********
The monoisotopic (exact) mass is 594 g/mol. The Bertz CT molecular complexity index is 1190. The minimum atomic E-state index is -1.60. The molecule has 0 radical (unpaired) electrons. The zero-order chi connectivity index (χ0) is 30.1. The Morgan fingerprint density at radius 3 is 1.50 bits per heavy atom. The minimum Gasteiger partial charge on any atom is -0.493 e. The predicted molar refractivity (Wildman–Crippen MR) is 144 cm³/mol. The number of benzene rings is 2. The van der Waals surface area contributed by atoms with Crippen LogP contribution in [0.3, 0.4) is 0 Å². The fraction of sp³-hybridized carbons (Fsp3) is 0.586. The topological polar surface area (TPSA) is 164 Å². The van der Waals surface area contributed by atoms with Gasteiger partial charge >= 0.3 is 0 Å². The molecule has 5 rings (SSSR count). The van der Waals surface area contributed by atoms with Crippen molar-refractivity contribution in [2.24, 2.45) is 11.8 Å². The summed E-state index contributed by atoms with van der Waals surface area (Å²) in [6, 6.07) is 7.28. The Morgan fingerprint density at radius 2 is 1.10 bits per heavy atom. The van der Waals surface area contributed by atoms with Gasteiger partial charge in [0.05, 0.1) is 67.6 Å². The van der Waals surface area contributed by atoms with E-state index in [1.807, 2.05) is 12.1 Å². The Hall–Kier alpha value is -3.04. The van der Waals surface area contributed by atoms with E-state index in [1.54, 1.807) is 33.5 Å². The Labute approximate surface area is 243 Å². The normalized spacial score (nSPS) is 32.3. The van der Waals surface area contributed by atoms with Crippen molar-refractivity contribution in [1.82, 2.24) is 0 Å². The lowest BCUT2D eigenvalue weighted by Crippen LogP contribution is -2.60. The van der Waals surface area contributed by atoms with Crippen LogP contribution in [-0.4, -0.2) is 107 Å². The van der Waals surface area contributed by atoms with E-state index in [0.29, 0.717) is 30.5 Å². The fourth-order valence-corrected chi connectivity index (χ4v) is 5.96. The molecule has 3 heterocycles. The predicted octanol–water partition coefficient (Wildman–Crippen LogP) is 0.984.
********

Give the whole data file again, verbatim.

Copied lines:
The monoisotopic (exact) mass is 594 g/mol. The Bertz CT molecular complexity index is 1190. The minimum atomic E-state index is -1.60. The molecule has 0 radical (unpaired) electrons. The zero-order chi connectivity index (χ0) is 30.1. The Morgan fingerprint density at radius 3 is 1.50 bits per heavy atom. The minimum Gasteiger partial charge on any atom is -0.493 e. The predicted molar refractivity (Wildman–Crippen MR) is 144 cm³/mol. The number of benzene rings is 2. The van der Waals surface area contributed by atoms with Crippen LogP contribution in [0.3, 0.4) is 0 Å². The fraction of sp³-hybridized carbons (Fsp3) is 0.586. The topological polar surface area (TPSA) is 164 Å². The van der Waals surface area contributed by atoms with Gasteiger partial charge >= 0.3 is 0 Å². The molecule has 5 rings (SSSR count). The van der Waals surface area contributed by atoms with Crippen molar-refractivity contribution in [2.24, 2.45) is 11.8 Å². The summed E-state index contributed by atoms with van der Waals surface area (Å²) in [6, 6.07) is 7.28. The Morgan fingerprint density at radius 2 is 1.10 bits per heavy atom. The van der Waals surface area contributed by atoms with Gasteiger partial charge in [0.05, 0.1) is 67.6 Å². The van der Waals surface area contributed by atoms with E-state index in [1.807, 2.05) is 12.1 Å². The Hall–Kier alpha value is -3.04. The van der Waals surface area contributed by atoms with E-state index in [1.54, 1.807) is 33.5 Å². The Labute approximate surface area is 243 Å². The normalized spacial score (nSPS) is 32.3. The van der Waals surface area contributed by atoms with Crippen molar-refractivity contribution in [1.82, 2.24) is 0 Å². The lowest BCUT2D eigenvalue weighted by Crippen LogP contribution is -2.60. The van der Waals surface area contributed by atoms with Crippen LogP contribution in [-0.4, -0.2) is 107 Å². The van der Waals surface area contributed by atoms with E-state index in [0.29, 0.717) is 30.5 Å². The fourth-order valence-corrected chi connectivity index (χ4v) is 5.96. The molecule has 3 heterocycles. The predicted octanol–water partition coefficient (Wildman–Crippen LogP) is 0.984.